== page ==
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Biomark Med. 2018 Jun;12(6):583-596. doi: 10.2217/bmm-2017-0336. Epub 2018 Jun 6.

The validity, stability, and utility of measuring uric acid in saliva.

Author information

1
Institute for Interdisciplinary Salivary Bioscience Research, University of California at Irvine, Irvine, CA 92697, USA.
2
T. Denny Sanford School of Social & Family Dynamics, Arizona State University, Tempe, AZ 85287, USA.
3
Research & Technology Center, Salimetrics, Carlsbad, CA 92008, USA.
4
Department of Psychology, George Mason University, Fairfax, VA 22030, USA.
5
Department of Population, Family, & Reproductive Health, Johns Hopkins University Bloomberg School of Public Health, Baltimore, MD 21205, USA.
6
Department of Acute & Chronic Care, Johns Hopkins University School of Nursing, Baltimore, MD 21205, USA.
7
Department of Pediatrics, Johns Hopkins University School of Medicine, Baltimore, MD 21205, USA.
8
Salivary Bioscience Laboratory & Department of Psychology, University of Nebraska, Lincoln, NE 68588, USA.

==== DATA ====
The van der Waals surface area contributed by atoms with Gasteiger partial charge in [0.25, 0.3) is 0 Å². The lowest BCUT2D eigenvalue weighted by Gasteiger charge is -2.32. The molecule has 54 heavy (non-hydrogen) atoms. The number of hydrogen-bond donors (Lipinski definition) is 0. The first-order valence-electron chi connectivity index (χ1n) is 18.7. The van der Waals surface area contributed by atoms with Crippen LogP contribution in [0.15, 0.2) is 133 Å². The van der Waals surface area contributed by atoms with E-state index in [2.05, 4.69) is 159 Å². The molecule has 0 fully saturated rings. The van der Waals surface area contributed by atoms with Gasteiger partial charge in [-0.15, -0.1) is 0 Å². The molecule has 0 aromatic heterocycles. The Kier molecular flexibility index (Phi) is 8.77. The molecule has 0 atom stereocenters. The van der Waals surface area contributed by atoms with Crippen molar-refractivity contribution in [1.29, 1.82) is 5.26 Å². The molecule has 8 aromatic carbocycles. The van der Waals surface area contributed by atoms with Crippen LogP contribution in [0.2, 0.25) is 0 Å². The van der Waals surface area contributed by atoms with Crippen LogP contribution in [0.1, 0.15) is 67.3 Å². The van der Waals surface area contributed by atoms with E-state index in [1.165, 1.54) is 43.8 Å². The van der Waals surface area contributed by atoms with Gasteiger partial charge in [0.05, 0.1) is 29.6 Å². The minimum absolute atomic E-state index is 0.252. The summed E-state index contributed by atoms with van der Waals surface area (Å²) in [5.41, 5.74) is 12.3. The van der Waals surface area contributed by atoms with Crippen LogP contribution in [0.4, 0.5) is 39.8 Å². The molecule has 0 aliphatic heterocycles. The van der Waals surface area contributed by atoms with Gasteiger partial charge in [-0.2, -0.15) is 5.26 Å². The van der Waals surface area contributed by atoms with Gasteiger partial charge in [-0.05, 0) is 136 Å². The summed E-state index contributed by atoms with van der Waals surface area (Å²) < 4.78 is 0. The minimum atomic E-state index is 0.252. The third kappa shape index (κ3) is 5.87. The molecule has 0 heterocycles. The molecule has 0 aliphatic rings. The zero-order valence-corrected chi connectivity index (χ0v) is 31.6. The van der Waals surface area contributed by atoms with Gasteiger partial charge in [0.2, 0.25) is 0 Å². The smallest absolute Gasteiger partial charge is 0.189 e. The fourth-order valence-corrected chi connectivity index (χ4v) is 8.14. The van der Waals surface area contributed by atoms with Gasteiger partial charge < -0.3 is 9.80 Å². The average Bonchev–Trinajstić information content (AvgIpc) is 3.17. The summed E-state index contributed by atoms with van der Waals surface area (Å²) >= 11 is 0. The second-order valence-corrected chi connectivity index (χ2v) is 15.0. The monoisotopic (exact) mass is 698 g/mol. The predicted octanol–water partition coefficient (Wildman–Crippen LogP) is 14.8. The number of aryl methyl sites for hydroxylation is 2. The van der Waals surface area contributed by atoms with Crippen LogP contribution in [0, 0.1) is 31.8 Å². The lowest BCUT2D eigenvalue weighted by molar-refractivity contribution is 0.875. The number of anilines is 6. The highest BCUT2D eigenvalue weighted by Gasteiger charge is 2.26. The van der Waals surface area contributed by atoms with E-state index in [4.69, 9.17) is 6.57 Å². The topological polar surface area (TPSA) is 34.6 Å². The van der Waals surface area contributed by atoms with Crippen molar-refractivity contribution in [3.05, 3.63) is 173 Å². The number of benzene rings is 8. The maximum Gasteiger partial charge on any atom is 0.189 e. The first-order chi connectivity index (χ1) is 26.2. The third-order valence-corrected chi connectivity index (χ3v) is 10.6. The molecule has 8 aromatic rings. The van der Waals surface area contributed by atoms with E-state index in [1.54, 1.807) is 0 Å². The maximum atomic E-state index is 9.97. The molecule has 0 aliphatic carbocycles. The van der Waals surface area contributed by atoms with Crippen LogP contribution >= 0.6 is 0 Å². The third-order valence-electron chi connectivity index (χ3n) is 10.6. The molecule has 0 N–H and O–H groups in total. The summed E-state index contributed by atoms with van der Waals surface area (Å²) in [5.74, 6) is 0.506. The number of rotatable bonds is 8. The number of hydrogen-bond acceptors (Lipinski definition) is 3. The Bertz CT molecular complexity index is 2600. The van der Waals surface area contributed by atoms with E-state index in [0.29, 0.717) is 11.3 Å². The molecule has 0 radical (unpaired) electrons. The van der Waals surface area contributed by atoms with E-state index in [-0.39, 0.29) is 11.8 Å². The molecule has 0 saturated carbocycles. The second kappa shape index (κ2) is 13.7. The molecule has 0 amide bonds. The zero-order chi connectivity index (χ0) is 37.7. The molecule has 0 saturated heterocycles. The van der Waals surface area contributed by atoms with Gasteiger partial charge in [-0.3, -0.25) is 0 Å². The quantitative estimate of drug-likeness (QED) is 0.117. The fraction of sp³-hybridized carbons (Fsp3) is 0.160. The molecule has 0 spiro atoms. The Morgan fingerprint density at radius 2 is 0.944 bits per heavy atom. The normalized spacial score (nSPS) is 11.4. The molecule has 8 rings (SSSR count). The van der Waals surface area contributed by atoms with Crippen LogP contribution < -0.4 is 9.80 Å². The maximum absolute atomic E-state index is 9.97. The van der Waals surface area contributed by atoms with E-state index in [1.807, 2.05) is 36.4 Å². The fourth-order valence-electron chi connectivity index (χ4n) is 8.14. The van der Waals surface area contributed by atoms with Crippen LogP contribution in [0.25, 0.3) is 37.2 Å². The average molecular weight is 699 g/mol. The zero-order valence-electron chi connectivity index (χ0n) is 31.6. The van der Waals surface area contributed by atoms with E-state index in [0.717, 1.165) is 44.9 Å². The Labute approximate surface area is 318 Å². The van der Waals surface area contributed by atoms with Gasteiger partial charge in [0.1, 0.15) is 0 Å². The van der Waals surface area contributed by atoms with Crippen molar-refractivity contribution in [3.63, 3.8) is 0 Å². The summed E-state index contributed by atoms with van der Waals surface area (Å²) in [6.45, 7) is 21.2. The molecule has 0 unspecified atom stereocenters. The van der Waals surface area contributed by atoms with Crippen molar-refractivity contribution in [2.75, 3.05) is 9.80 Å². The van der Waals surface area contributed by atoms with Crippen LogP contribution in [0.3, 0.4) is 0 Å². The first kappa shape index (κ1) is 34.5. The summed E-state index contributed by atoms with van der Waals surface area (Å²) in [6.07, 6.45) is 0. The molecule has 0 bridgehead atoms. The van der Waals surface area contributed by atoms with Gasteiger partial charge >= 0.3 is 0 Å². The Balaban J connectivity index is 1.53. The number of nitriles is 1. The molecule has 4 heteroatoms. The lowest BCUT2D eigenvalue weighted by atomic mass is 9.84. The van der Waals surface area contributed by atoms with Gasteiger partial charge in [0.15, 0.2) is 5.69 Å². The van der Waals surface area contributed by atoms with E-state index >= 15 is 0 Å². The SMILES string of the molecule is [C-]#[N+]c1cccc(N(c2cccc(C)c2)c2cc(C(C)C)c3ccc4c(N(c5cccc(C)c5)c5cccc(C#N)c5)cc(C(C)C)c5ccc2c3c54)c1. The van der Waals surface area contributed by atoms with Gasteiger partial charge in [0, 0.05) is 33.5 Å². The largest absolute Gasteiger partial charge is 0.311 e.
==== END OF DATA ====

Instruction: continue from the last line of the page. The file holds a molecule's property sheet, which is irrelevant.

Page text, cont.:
Abstract

AIM:

Serum uric acid (UA) is associated with many health conditions, including kidney, cardiovascular, and metabolic disorders. We examined the validity and stability of salivary UA as a noninvasive measure of serum UA.

MATERIALS & METHODS:

Using serum and salivary UA data from healthy adults (n = 99), we examined the UA serum-saliva correlation, and UA associations with adiponectin and C-reactive protein. Using longitudinal data from young adults (n = 182), we examined salivary UA stability.

RESULTS:

We found robust positive serum-saliva correlations for UA. UA and adiponectin were inversely related in serum and saliva. Salivary UA was relatively stable; 62-66% of variance could be attributed to a latent trait-like component.

CONCLUSION:

Salivary UA may be an important biomarker indexing health and disease risk.

KEYWORDS:

C-reactive protein; adiponectin; biomarker; body mass index; latent state-trait modeling; saliva; serum; uric acid

PMID:
29873515
DOI:
10.2217/bmm-2017-0336

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